When she moves into the second half of the report with a section focusing on “Adapting the Hierarchy to the Digital Revolution,” we’re well into the work Andrew Churches has done “to ‘marry’ Bloom’s cognitive levels to 21st-century digital skills.” Munzenmaier notes that the National Education Technology Standards (NETS)—creativity and innovation, communication and collaboration, research and information fluency, critical thinking/problem solving/decision making, digital citizenship, and technology operations and concepts—developed by the International Society for Technology in Education (ISTE) “define the foundations of digital literacy for K-12 education.” Since she is writing for adult trainer-teacher-learners involved in e-learning, she can’t help but plant a question in our minds: how many of us have mastered those same foundations that have been adopted for the younger students who are not all that far away from entering the workplaces where we are responsible for meeting learners’ lifelong learning needs? And if we have mastered those foundational elements expected of our youngest learners, how many of us have gone even further and mastered the NETS for teachers?

eLearning_GuildThe eLearning Guild report serves not only as a wake-up call for many of us, but is wonderfully inspirational when it provides a copy of Churches’ concept map of Bloom’s Digital Taxonomy and a follow-up chart of activities for digital learning within each level of the digital taxonomy (remembering, understanding, applying, analyzing, evaluating, and creating). Suggestions range from summarizing the content of a learning experience in a blog post (an exercise many of us have enjoyed in the #etmooc massive open online course that is currently in progress) to developing scripts for videos, constructing an e-book, or developing a podcast. There is even a wonderful chart (pp. 29-30) offering criteria for selecting applications according to Bloom’s Taxonomy, with plenty of references to digital tools that can be used in this context (e.g., TED talks to help learners understand a topic if they are engaged in the growing movement toward a flipped classroom model; mind maps to help learners as they move through the “Analyze” level; and Prezi as a creation tool when learners move to the top of the learning hierarchy within the Taxonomy).

The most rewarding part of reading the report, however, is the reminder that trainer-teacher-learners still find the Taxonomy to be useful; that “Bloom’s work has also stood the test of time as a model for writing questions that require higher-order thinking”; and that “Bloom’s work continues to provoke thought, as he had hoped” it would.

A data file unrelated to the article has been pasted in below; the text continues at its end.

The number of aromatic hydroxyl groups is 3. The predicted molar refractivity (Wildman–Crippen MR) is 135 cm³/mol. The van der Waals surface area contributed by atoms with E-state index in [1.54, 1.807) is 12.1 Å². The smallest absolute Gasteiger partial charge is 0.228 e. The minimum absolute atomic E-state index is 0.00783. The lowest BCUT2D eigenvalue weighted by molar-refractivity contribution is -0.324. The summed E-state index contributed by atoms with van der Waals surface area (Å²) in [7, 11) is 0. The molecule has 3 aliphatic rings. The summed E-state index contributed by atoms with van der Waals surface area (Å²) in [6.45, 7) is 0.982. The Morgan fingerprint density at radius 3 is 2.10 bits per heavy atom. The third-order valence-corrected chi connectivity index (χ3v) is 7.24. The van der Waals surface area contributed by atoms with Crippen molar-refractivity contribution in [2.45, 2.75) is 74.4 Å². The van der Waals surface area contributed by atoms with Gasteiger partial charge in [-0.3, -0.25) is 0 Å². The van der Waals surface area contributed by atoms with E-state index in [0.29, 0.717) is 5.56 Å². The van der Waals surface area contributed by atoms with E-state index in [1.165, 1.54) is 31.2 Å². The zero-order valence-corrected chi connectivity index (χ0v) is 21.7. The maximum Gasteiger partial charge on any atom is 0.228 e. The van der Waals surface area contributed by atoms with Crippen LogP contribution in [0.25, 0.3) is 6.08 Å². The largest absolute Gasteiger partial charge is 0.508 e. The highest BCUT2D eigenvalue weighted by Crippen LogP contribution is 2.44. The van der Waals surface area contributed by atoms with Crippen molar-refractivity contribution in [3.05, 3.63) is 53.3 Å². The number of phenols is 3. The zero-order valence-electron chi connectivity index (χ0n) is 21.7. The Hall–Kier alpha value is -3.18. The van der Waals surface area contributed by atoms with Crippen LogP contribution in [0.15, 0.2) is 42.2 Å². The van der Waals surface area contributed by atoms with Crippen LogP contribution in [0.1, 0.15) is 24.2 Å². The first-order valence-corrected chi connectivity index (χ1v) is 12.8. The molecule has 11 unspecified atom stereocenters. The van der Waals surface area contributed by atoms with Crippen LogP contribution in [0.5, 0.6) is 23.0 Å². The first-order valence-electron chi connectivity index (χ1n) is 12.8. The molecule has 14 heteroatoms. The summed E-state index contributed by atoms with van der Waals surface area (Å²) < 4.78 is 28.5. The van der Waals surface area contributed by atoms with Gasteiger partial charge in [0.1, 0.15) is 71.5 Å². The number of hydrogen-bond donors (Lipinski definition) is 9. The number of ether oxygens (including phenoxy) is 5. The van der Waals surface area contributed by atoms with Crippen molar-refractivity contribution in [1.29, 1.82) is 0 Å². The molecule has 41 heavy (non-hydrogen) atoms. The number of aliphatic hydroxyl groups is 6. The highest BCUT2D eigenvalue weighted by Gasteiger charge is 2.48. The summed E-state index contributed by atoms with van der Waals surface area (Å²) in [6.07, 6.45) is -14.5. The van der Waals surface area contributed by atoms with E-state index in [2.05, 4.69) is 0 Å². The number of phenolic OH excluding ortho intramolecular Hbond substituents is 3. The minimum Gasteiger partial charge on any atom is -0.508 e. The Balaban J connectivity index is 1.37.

And if you’re not completely satiated by the time you finish absorbing what Munzenmaier has provided, you’ll find plenty of links, at the end of the report, to online resources that will help you continue your exploration of the subject.


NMC Horizon Project Summit 2013 (Future of Education): Prelude

January 21, 2013

Given the magnificently overwhelming number of great learning opportunities available to trainer-teacher-learners, it’s difficult to choose one that stands out above all others. But the annual process of creating the New Media Consortium (NMC) Horizon Project Higher Education report has to be right up there for anyone interested in learning, technology, creativity, and possibilities.

nmc.logo.cmykIt isn’t necessary to be a member of the report advisory board to gain much of what the process offers. Through the creative and trend-setting work of NMC staff in facilitating research via a publicly accessible wiki, the work of advisory board members is completely transparent and accessible to anyone who wants to follow the development of the report.

And it’s a process well worth following. It begins each fall with a posting, from NMC staff, of recent press clippings, videos, and other online resources to introduce some of the tech tools, trends, and challenges to be explored; the resources listed here could, by themselves, serve as a semester-long course surveying the state of technology in education and other creative endeavors. Sifting through even a relatively small number of those offerings in late 2012 provided introductions to a wonderful app called “Field Trip”; took me even further into the use of Google+ Hangouts for educational purposes than I had already gone; and led me to updates on the Google’s Project Glass initiative into augmented reality.

In spite of how much there is to absorb from that resource, it’s just a prelude to the heart of what the wiki and the Horizon Project overall provides. Jumping to the topics page leads to a list of more than 30 topics to be considered by advisory board members, and that, too, could provide the foundation for another semester-long course as visitors and advisory board members explore 3D printing, augmented reality, flipped classrooms, learning analytics, massively open online courses (MOOCs), tablet computing, telepresence, virtual assistants, wearable technology, and many other subjects that appear to be on the horizon for many of us.

Discussions among advisory board members about the tech topics are conducted within the wiki and can be read by anyone visiting the site—as are advisory board members’ discussions about key trends and critical challenges. The voting process to determine which tech tools, trends, and challenges are most likely to have the greatest impact within one-year, two- to three-year, and four- to five-year horizons produces a short list that is posted on the wiki and which remains the penultimate step before advisory board members engage in one final vote to determine what will be included in the new Higher Education report. While the final report that NMC staff writes is an invaluable resource to anyone involved in learning, that short list is also extremely important in that it calls attention to technology and trends that might otherwise be overlooked.

But even this is not enough to keep our NMC colleagues fully occupied, Celebrating ten years of Horizon Reports, staff organized an invitation-only retreat in Austin, Texas in January 2012 to reflect on what technology would mean to educational institutions in the next decade. The result , after more than two days of well-facilitated discussions among approximately 100 participants, was another learning resourced—a retreat wiki—and a communique that documented a set of megatrends.

So as I sit here in Austin the night before the second annual retreat/summit begins, I think about all that so many of us have gained from the work of the New Media Consortium—and wonder what is yet to come.